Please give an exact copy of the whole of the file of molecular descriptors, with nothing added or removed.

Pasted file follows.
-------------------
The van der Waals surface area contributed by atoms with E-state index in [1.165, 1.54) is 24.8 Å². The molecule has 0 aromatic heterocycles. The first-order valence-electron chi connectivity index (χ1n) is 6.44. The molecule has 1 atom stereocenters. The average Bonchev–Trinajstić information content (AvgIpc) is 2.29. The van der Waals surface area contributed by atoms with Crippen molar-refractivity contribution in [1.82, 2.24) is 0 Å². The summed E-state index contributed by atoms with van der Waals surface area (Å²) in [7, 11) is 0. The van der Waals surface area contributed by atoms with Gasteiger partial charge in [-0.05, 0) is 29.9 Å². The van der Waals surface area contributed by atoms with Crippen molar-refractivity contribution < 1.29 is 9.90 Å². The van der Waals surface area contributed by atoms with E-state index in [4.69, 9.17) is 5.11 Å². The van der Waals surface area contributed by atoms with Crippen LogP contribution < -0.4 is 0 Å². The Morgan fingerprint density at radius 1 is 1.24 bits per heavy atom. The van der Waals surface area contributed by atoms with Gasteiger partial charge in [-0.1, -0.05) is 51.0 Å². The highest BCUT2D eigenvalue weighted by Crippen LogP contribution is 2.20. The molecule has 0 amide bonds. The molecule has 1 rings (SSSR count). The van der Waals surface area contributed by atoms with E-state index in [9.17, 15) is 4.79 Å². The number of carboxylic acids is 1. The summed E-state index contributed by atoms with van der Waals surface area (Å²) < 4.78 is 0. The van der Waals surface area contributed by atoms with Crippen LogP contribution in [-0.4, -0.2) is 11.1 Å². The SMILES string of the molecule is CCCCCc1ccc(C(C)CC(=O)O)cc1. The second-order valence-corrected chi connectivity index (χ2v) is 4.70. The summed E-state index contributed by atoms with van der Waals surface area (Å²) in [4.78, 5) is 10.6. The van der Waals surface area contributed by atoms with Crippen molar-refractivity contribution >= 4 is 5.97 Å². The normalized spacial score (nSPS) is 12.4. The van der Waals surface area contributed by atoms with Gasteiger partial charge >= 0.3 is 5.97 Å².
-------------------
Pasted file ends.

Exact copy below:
The van der Waals surface area contributed by atoms with E-state index in [1.165, 1.54) is 24.8 Å². The molecule has 0 aromatic heterocycles. The first-order valence-electron chi connectivity index (χ1n) is 6.44. The molecule has 1 atom stereocenters. The average Bonchev–Trinajstić information content (AvgIpc) is 2.29. The van der Waals surface area contributed by atoms with Crippen molar-refractivity contribution in [1.82, 2.24) is 0 Å². The summed E-state index contributed by atoms with van der Waals surface area (Å²) in [7, 11) is 0. The van der Waals surface area contributed by atoms with Gasteiger partial charge in [-0.05, 0) is 29.9 Å². The van der Waals surface area contributed by atoms with Crippen molar-refractivity contribution < 1.29 is 9.90 Å². The van der Waals surface area contributed by atoms with E-state index in [4.69, 9.17) is 5.11 Å². The van der Waals surface area contributed by atoms with Crippen LogP contribution < -0.4 is 0 Å². The Morgan fingerprint density at radius 1 is 1.24 bits per heavy atom. The van der Waals surface area contributed by atoms with Gasteiger partial charge in [-0.1, -0.05) is 51.0 Å². The highest BCUT2D eigenvalue weighted by Crippen LogP contribution is 2.20. The molecule has 0 amide bonds. The molecule has 1 rings (SSSR count). The van der Waals surface area contributed by atoms with E-state index in [9.17, 15) is 4.79 Å². The number of carboxylic acids is 1. The summed E-state index contributed by atoms with van der Waals surface area (Å²) < 4.78 is 0. The van der Waals surface area contributed by atoms with Crippen LogP contribution in [-0.4, -0.2) is 11.1 Å². The SMILES string of the molecule is CCCCCc1ccc(C(C)CC(=O)O)cc1. The second-order valence-corrected chi connectivity index (χ2v) is 4.70. The summed E-state index contributed by atoms with van der Waals surface area (Å²) in [4.78, 5) is 10.6. The van der Waals surface area contributed by atoms with Crippen molar-refractivity contribution >= 4 is 5.97 Å². The normalized spacial score (nSPS) is 12.4. The van der Waals surface area contributed by atoms with Gasteiger partial charge >= 0.3 is 5.97 Å².